This paper will outline the results of a field feasibility study to utilize hydraulic turbine applications for power recovery in water injection systems. The working principle of hydraulic turbine includes recovering excessive and unutilized energy in liquid flow systems. This is achieved through converting unexploited injection system pressure to electrical power generated by rotating turbines.

The powered water injection systems are often restricted to meet injection targets as part of the reservoir injection strategy to support oil production. Pressure losses in powered water injection systems take place at surface chokes that regulate injection target rates. Expected pressure losses in an injection flowline was determined through the analysis of frictional and gravitational pressure losses. The injection pump performance curves were also factored in as part of this rigorous evaluation. The feasibility study has been conducted with flexibility in mind to account for future changes in reservoir injection/production strategies.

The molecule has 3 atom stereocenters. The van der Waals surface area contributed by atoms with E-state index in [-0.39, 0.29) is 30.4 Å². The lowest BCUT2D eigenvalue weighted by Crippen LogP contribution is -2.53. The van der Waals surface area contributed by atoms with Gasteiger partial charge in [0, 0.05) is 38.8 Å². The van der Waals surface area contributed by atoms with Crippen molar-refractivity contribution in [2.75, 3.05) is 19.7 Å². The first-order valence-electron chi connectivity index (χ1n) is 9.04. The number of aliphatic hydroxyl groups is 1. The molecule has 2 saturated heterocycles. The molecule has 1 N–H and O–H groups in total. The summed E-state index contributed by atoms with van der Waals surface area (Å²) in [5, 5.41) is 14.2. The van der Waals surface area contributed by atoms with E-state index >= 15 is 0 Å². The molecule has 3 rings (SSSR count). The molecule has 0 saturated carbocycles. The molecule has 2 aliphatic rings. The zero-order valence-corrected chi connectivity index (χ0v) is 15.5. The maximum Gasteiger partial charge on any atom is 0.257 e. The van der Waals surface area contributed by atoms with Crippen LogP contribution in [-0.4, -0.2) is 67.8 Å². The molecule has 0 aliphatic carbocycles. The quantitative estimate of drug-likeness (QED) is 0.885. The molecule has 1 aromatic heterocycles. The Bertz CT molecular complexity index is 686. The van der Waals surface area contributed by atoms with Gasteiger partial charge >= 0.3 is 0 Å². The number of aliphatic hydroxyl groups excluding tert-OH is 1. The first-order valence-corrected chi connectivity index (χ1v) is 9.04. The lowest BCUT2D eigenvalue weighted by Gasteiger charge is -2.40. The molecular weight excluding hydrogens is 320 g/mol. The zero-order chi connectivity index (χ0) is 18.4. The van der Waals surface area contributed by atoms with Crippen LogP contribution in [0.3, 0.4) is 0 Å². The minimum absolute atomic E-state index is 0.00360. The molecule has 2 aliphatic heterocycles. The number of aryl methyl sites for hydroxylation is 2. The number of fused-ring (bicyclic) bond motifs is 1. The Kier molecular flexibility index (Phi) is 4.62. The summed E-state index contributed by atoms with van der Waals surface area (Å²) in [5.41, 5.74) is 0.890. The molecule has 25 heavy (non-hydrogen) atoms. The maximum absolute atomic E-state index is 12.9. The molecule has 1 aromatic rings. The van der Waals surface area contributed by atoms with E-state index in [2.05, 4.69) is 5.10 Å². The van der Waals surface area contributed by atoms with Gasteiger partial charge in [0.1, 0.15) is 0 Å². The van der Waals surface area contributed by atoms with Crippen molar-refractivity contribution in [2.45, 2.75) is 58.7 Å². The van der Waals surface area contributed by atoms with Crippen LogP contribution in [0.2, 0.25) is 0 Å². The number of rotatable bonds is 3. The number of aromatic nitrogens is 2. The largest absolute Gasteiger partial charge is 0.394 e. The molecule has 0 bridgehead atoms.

Field-A candidates were explored and vetted to ascertain the achievability of applying this innovative power recovery concept on existing injection systems. A systematic candidate selection roadmap was established. The objective of this conceptual roadmap is to provide a means for conducting the primary assessment of candidate injection systems in Field-A. Several suitable injection systems were selected after a prudent evaluation of possible power recovery turbines candidates in Field-A. The expected power saving realized from applying hydraulic turbines was quantified in terms of net present value and return on investment. The economic impact from converting this pressure to power a hydraulic turbine was established, bearing in mind:

  1. The initial capital investment.

  2. Payback period.

  3. The projected inflation rate.

  4. The equivalent gas sales required to generate this power.

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